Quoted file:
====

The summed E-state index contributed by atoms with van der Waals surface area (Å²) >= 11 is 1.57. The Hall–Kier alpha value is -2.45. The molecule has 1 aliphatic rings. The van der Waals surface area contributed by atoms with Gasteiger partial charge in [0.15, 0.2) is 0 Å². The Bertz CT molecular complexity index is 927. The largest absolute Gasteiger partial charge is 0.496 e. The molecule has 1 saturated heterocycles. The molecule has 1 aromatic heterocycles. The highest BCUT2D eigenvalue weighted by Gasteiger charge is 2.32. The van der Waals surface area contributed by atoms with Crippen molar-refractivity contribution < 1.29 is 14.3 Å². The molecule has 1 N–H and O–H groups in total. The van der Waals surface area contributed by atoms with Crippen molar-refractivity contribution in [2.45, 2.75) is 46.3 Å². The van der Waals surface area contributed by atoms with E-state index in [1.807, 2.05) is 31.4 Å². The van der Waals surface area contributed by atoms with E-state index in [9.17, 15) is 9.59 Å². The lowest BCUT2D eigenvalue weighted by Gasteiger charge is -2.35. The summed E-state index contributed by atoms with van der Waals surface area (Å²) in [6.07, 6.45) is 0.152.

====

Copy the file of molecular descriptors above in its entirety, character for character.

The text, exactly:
The summed E-state index contributed by atoms with van der Waals surface area (Å²) >= 11 is 1.57. The Hall–Kier alpha value is -2.45. The molecule has 1 aliphatic rings. The van der Waals surface area contributed by atoms with Gasteiger partial charge in [0.15, 0.2) is 0 Å². The Bertz CT molecular complexity index is 927. The largest absolute Gasteiger partial charge is 0.496 e. The molecule has 1 saturated heterocycles. The molecule has 1 aromatic heterocycles. The highest BCUT2D eigenvalue weighted by Gasteiger charge is 2.32. The van der Waals surface area contributed by atoms with Crippen molar-refractivity contribution < 1.29 is 14.3 Å². The molecule has 1 N–H and O–H groups in total. The van der Waals surface area contributed by atoms with Crippen molar-refractivity contribution in [2.45, 2.75) is 46.3 Å². The van der Waals surface area contributed by atoms with E-state index in [1.807, 2.05) is 31.4 Å². The van der Waals surface area contributed by atoms with E-state index in [9.17, 15) is 9.59 Å². The lowest BCUT2D eigenvalue weighted by Gasteiger charge is -2.35. The summed E-state index contributed by atoms with van der Waals surface area (Å²) in [6.07, 6.45) is 0.152.